The assassination of al-Masri was a joint operation between the US and Israel and it would reflect the two nations’ close intelligence cooperation, with the US typically stronger in the technical aspects of intelligence gathering, the US provided intelligence to the Israelis on where they could find Masri and the alias he was using at the time, and Israel sent its agents behind the enemy lines to carry out the killing.
Two Israeli operatives reportedly killed al-Masri at the behest of the United States. His killing followed the decades-old pattern of targeted killings by Israel’s Mossad. Israel’s News Channel 12 reported on the killing of al-Masri and the reasons why Israel was involved in his killing, revealing that he had planned to attack Israeli and Jewish targets. The report stated that the killing of al-Masri was a “clean operation that was carried out without incident.”
According to a highly classified document produced by the U.S. National Counterterrorism Center in 2008, Masri’s death is a blow to al-Qaeda and Tehran. He was the most experienced and capable operational planner, and was a “former chief of training.” American intelligence officials say that al-Masri had been in Iran’s “custody” since 2003, though he was living freely in the Pasdaran district of Tehran, an upscale suburb, since at least 2015.
Commenting on Pompeo’s accusations, Iran’s Foreign Minister Mohammad Javad Zarif said they were “warmongering lies” and claimed that no September 11 “terrorists” came from Iran. “(With) fictitious Iran ‘declassifications’ and AQ (al-Qaeda) claims, (Pompeo) is pathetically ending his disastrous career with more warmongering lies,” Zarif tweeted.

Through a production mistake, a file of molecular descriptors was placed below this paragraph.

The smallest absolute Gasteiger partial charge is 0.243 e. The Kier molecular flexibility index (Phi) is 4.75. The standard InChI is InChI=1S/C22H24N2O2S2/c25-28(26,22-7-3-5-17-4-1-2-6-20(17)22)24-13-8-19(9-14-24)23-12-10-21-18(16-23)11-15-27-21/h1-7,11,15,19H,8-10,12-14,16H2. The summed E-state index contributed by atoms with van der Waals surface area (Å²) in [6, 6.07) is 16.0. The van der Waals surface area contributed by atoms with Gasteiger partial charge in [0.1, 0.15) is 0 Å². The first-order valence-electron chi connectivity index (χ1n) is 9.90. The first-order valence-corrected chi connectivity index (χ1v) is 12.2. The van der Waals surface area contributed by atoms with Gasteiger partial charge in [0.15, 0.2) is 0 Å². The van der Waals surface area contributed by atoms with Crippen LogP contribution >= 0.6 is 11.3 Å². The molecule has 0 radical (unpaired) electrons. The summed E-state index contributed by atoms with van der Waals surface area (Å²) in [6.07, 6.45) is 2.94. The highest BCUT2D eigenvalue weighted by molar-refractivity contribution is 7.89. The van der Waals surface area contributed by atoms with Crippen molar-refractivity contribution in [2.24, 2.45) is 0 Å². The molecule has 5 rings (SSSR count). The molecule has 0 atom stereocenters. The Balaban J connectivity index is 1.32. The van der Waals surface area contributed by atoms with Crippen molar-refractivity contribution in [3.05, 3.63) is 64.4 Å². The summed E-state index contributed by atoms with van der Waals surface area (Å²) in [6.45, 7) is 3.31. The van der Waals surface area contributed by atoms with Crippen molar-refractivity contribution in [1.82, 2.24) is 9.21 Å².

Despite being bitter enemies, Iran is Shiite Muslim theocracy, and Al Qaeda is a Sunni Muslim jihadist, Tehran has been harbouring the most notorious al-Qaeda high ranking members and taking in the Qaeda leader. They are on opposite sides of the wars in Syria and Yemen and have fought each other on the battlefields of Iraq and other places. Therefore, it is understandable why Tehran is hiding the fact that it is harbouring its enemies such as al-Masri and the family of al-Qaeda’s former leader Osama Bin Laden, including Hamza Bin Laden who was believed to have been killed in an American strike two years ago. Hamza was married to al-Masri’s daughter Mariam who was killed along with her father last August.
But why is Tehran harbouring al-Qaeda high-ranking officials? It seems that the Iranian regime overlooks ideological and sectarian divides when it suits its interests. It is most likely that Tehran finds that its ties with them will provide some insurance that the terrorist group would not carry out operations inside Iran. The Iranian might think that they could use the al-Qaeda leaders to attack the interests of the United States and its allies. Iran has not been the first time joining forces with the extremist Sunni groups as it has supported Palestinian Hamas and Islamic Jihad and Afghani Taliban.